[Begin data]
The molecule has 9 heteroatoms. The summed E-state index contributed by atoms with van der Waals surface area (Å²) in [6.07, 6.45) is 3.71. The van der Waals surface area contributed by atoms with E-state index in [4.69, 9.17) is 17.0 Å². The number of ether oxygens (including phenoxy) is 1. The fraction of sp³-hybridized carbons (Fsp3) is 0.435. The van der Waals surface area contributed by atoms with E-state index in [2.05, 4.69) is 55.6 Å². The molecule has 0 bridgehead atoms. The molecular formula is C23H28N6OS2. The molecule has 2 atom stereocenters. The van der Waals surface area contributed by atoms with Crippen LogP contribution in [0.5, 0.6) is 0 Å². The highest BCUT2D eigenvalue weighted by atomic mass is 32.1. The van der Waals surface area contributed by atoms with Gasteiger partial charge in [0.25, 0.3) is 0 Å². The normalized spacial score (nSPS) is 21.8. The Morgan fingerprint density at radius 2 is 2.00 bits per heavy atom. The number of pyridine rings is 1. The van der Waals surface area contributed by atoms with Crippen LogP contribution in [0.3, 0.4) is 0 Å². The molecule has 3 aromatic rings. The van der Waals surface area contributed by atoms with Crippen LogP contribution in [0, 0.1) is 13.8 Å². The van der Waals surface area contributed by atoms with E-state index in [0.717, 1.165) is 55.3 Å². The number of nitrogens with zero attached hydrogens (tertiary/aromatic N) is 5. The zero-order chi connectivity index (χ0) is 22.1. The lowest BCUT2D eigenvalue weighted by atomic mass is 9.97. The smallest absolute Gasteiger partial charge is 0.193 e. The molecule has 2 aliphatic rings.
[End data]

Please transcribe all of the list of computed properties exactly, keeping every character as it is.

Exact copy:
The molecule has 9 heteroatoms. The summed E-state index contributed by atoms with van der Waals surface area (Å²) in [6.07, 6.45) is 3.71. The van der Waals surface area contributed by atoms with E-state index in [4.69, 9.17) is 17.0 Å². The number of ether oxygens (including phenoxy) is 1. The fraction of sp³-hybridized carbons (Fsp3) is 0.435. The van der Waals surface area contributed by atoms with E-state index in [2.05, 4.69) is 55.6 Å². The molecule has 0 bridgehead atoms. The molecular formula is C23H28N6OS2. The molecule has 2 atom stereocenters. The van der Waals surface area contributed by atoms with Crippen LogP contribution in [0.5, 0.6) is 0 Å². The highest BCUT2D eigenvalue weighted by atomic mass is 32.1. The van der Waals surface area contributed by atoms with Gasteiger partial charge in [0.25, 0.3) is 0 Å². The normalized spacial score (nSPS) is 21.8. The Morgan fingerprint density at radius 2 is 2.00 bits per heavy atom. The number of pyridine rings is 1. The van der Waals surface area contributed by atoms with Crippen LogP contribution in [0.3, 0.4) is 0 Å². The molecule has 3 aromatic rings. The van der Waals surface area contributed by atoms with Crippen LogP contribution in [0, 0.1) is 13.8 Å². The van der Waals surface area contributed by atoms with E-state index in [0.717, 1.165) is 55.3 Å². The number of nitrogens with zero attached hydrogens (tertiary/aromatic N) is 5. The zero-order chi connectivity index (χ0) is 22.1. The lowest BCUT2D eigenvalue weighted by atomic mass is 9.97. The smallest absolute Gasteiger partial charge is 0.193 e. The molecule has 2 aliphatic rings.